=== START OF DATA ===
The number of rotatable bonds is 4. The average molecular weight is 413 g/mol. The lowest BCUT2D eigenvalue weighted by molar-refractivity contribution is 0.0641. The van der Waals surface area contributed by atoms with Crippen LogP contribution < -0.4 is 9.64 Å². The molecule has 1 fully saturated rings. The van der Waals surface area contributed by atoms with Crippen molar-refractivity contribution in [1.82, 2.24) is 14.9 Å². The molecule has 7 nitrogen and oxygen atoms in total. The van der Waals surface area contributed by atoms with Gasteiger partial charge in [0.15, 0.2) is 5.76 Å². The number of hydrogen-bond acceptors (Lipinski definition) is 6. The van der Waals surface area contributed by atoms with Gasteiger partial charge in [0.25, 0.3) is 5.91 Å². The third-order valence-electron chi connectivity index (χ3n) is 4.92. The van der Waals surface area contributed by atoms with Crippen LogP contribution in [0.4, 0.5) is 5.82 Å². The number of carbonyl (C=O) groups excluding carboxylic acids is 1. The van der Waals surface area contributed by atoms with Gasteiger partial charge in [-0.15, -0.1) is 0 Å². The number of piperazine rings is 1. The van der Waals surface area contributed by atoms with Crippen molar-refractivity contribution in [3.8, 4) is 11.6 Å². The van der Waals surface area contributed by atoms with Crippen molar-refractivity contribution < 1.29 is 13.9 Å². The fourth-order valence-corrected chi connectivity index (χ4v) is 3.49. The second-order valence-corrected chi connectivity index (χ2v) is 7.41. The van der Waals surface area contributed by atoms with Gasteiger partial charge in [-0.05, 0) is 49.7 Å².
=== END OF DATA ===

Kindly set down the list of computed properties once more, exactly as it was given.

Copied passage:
The number of rotatable bonds is 4. The average molecular weight is 413 g/mol. The lowest BCUT2D eigenvalue weighted by molar-refractivity contribution is 0.0641. The van der Waals surface area contributed by atoms with Crippen LogP contribution < -0.4 is 9.64 Å². The molecule has 1 fully saturated rings. The van der Waals surface area contributed by atoms with Crippen molar-refractivity contribution in [1.82, 2.24) is 14.9 Å². The molecule has 7 nitrogen and oxygen atoms in total. The van der Waals surface area contributed by atoms with Gasteiger partial charge in [0.15, 0.2) is 5.76 Å². The number of hydrogen-bond acceptors (Lipinski definition) is 6. The van der Waals surface area contributed by atoms with Gasteiger partial charge in [0.25, 0.3) is 5.91 Å². The third-order valence-electron chi connectivity index (χ3n) is 4.92. The van der Waals surface area contributed by atoms with Crippen LogP contribution in [0.4, 0.5) is 5.82 Å². The number of carbonyl (C=O) groups excluding carboxylic acids is 1. The van der Waals surface area contributed by atoms with Gasteiger partial charge in [-0.15, -0.1) is 0 Å². The number of piperazine rings is 1. The van der Waals surface area contributed by atoms with Crippen molar-refractivity contribution in [3.8, 4) is 11.6 Å². The van der Waals surface area contributed by atoms with Crippen molar-refractivity contribution < 1.29 is 13.9 Å². The fourth-order valence-corrected chi connectivity index (χ4v) is 3.49. The second-order valence-corrected chi connectivity index (χ2v) is 7.41. The van der Waals surface area contributed by atoms with Gasteiger partial charge in [-0.05, 0) is 49.7 Å².